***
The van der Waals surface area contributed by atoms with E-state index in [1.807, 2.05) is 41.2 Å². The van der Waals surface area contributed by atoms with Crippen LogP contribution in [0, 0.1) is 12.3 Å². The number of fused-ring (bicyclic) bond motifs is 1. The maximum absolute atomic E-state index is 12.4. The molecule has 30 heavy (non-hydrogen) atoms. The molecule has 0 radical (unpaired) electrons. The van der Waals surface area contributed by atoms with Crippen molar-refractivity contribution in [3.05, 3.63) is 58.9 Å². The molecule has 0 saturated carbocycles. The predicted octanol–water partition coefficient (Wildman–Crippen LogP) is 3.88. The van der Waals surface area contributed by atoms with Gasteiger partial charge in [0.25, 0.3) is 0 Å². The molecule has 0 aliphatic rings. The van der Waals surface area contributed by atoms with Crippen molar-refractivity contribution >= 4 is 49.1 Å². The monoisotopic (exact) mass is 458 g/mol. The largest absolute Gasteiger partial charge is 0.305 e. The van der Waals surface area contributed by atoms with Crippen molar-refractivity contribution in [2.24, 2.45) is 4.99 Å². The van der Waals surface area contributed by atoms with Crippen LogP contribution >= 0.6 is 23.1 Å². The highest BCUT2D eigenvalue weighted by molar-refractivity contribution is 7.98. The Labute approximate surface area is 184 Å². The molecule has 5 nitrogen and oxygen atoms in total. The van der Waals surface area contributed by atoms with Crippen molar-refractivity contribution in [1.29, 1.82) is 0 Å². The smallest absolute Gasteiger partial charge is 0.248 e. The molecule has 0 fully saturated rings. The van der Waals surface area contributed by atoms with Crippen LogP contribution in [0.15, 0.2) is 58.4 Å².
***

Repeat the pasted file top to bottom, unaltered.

The van der Waals surface area contributed by atoms with E-state index in [1.807, 2.05) is 41.2 Å². The van der Waals surface area contributed by atoms with Crippen LogP contribution in [0, 0.1) is 12.3 Å². The number of fused-ring (bicyclic) bond motifs is 1. The maximum absolute atomic E-state index is 12.4. The molecule has 30 heavy (non-hydrogen) atoms. The molecule has 0 radical (unpaired) electrons. The van der Waals surface area contributed by atoms with Crippen molar-refractivity contribution in [3.05, 3.63) is 58.9 Å². The molecule has 0 saturated carbocycles. The predicted octanol–water partition coefficient (Wildman–Crippen LogP) is 3.88. The van der Waals surface area contributed by atoms with Gasteiger partial charge in [0.25, 0.3) is 0 Å². The molecule has 0 aliphatic rings. The van der Waals surface area contributed by atoms with Crippen molar-refractivity contribution >= 4 is 49.1 Å². The monoisotopic (exact) mass is 458 g/mol. The largest absolute Gasteiger partial charge is 0.305 e. The van der Waals surface area contributed by atoms with Crippen molar-refractivity contribution in [2.24, 2.45) is 4.99 Å². The van der Waals surface area contributed by atoms with Crippen LogP contribution >= 0.6 is 23.1 Å². The highest BCUT2D eigenvalue weighted by molar-refractivity contribution is 7.98. The Labute approximate surface area is 184 Å². The molecule has 5 nitrogen and oxygen atoms in total. The van der Waals surface area contributed by atoms with Crippen molar-refractivity contribution in [1.29, 1.82) is 0 Å². The smallest absolute Gasteiger partial charge is 0.248 e. The molecule has 0 fully saturated rings. The van der Waals surface area contributed by atoms with Crippen LogP contribution in [0.15, 0.2) is 58.4 Å².